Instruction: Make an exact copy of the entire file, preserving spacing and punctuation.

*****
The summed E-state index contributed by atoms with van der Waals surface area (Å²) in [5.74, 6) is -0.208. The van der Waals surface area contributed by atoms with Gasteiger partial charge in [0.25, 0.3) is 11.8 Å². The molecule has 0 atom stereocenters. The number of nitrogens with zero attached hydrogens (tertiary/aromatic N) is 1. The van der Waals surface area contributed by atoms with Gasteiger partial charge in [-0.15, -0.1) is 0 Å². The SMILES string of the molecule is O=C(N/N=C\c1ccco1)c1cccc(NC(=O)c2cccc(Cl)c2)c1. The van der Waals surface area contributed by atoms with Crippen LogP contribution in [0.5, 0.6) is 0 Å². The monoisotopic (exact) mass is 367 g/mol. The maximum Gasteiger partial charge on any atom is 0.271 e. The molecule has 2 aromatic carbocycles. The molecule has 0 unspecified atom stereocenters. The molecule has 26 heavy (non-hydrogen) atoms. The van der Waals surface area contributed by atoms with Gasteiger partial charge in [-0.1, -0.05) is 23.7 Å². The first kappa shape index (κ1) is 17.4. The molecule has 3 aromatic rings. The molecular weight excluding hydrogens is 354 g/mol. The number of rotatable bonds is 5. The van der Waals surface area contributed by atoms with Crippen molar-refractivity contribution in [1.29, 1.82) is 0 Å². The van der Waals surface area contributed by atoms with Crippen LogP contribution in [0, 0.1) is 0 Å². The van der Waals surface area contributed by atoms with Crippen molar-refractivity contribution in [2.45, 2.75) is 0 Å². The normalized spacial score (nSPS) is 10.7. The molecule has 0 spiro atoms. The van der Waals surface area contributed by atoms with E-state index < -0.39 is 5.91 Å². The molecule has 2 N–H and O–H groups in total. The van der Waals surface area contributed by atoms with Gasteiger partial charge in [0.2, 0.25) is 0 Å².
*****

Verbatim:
The summed E-state index contributed by atoms with van der Waals surface area (Å²) in [5.74, 6) is -0.208. The van der Waals surface area contributed by atoms with Gasteiger partial charge in [0.25, 0.3) is 11.8 Å². The molecule has 0 atom stereocenters. The number of nitrogens with zero attached hydrogens (tertiary/aromatic N) is 1. The van der Waals surface area contributed by atoms with Gasteiger partial charge in [-0.15, -0.1) is 0 Å². The SMILES string of the molecule is O=C(N/N=C\c1ccco1)c1cccc(NC(=O)c2cccc(Cl)c2)c1. The van der Waals surface area contributed by atoms with Crippen LogP contribution in [0.5, 0.6) is 0 Å². The monoisotopic (exact) mass is 367 g/mol. The maximum Gasteiger partial charge on any atom is 0.271 e. The molecule has 2 aromatic carbocycles. The molecule has 0 unspecified atom stereocenters. The molecule has 26 heavy (non-hydrogen) atoms. The van der Waals surface area contributed by atoms with Gasteiger partial charge in [-0.1, -0.05) is 23.7 Å². The first kappa shape index (κ1) is 17.4. The molecule has 3 aromatic rings. The molecular weight excluding hydrogens is 354 g/mol. The number of rotatable bonds is 5. The van der Waals surface area contributed by atoms with Crippen molar-refractivity contribution in [1.29, 1.82) is 0 Å². The van der Waals surface area contributed by atoms with Crippen LogP contribution in [0, 0.1) is 0 Å². The van der Waals surface area contributed by atoms with Crippen molar-refractivity contribution in [2.45, 2.75) is 0 Å². The normalized spacial score (nSPS) is 10.7. The molecule has 0 spiro atoms. The van der Waals surface area contributed by atoms with E-state index < -0.39 is 5.91 Å². The molecule has 2 N–H and O–H groups in total. The van der Waals surface area contributed by atoms with Gasteiger partial charge in [0.2, 0.25) is 0 Å².